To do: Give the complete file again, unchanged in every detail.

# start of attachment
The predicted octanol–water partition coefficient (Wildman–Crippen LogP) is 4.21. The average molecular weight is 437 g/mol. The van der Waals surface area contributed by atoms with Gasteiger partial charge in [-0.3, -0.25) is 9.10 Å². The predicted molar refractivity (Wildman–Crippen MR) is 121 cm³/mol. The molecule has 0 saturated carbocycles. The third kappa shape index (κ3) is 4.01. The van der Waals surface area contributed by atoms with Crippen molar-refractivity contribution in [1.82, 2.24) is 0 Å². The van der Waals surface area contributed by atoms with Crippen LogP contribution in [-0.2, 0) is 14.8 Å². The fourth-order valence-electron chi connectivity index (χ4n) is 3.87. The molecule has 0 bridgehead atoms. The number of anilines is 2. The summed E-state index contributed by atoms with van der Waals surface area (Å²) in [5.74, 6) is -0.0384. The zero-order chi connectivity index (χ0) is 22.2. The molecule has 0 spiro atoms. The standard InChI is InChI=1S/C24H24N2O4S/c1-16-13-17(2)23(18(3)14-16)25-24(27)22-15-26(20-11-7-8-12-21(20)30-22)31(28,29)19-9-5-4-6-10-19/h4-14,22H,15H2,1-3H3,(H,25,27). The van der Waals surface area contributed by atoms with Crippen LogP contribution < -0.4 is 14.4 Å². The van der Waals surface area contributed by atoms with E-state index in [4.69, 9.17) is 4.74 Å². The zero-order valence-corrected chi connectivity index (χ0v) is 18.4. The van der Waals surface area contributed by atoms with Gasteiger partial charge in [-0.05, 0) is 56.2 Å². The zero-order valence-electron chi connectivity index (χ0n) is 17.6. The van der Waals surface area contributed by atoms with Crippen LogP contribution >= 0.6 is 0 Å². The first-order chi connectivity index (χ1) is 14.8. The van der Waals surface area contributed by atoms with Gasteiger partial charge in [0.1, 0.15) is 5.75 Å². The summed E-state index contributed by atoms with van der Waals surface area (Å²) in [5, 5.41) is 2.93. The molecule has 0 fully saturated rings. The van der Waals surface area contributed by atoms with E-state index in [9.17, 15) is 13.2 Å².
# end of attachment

The predicted octanol–water partition coefficient (Wildman–Crippen LogP) is 4.21. The average molecular weight is 437 g/mol. The van der Waals surface area contributed by atoms with Gasteiger partial charge in [-0.3, -0.25) is 9.10 Å². The predicted molar refractivity (Wildman–Crippen MR) is 121 cm³/mol. The molecule has 0 saturated carbocycles. The third kappa shape index (κ3) is 4.01. The van der Waals surface area contributed by atoms with Crippen molar-refractivity contribution in [1.82, 2.24) is 0 Å². The van der Waals surface area contributed by atoms with Crippen LogP contribution in [-0.2, 0) is 14.8 Å². The fourth-order valence-electron chi connectivity index (χ4n) is 3.87. The molecule has 0 bridgehead atoms. The number of anilines is 2. The summed E-state index contributed by atoms with van der Waals surface area (Å²) in [5.74, 6) is -0.0384. The zero-order chi connectivity index (χ0) is 22.2. The molecule has 0 spiro atoms. The standard InChI is InChI=1S/C24H24N2O4S/c1-16-13-17(2)23(18(3)14-16)25-24(27)22-15-26(20-11-7-8-12-21(20)30-22)31(28,29)19-9-5-4-6-10-19/h4-14,22H,15H2,1-3H3,(H,25,27). The van der Waals surface area contributed by atoms with Crippen LogP contribution < -0.4 is 14.4 Å². The van der Waals surface area contributed by atoms with E-state index in [4.69, 9.17) is 4.74 Å². The zero-order valence-corrected chi connectivity index (χ0v) is 18.4. The van der Waals surface area contributed by atoms with Gasteiger partial charge in [-0.05, 0) is 56.2 Å². The zero-order valence-electron chi connectivity index (χ0n) is 17.6. The van der Waals surface area contributed by atoms with Crippen LogP contribution >= 0.6 is 0 Å². The first-order chi connectivity index (χ1) is 14.8. The van der Waals surface area contributed by atoms with Gasteiger partial charge in [0.1, 0.15) is 5.75 Å². The summed E-state index contributed by atoms with van der Waals surface area (Å²) in [5, 5.41) is 2.93. The molecule has 0 fully saturated rings. The van der Waals surface area contributed by atoms with E-state index in [9.17, 15) is 13.2 Å².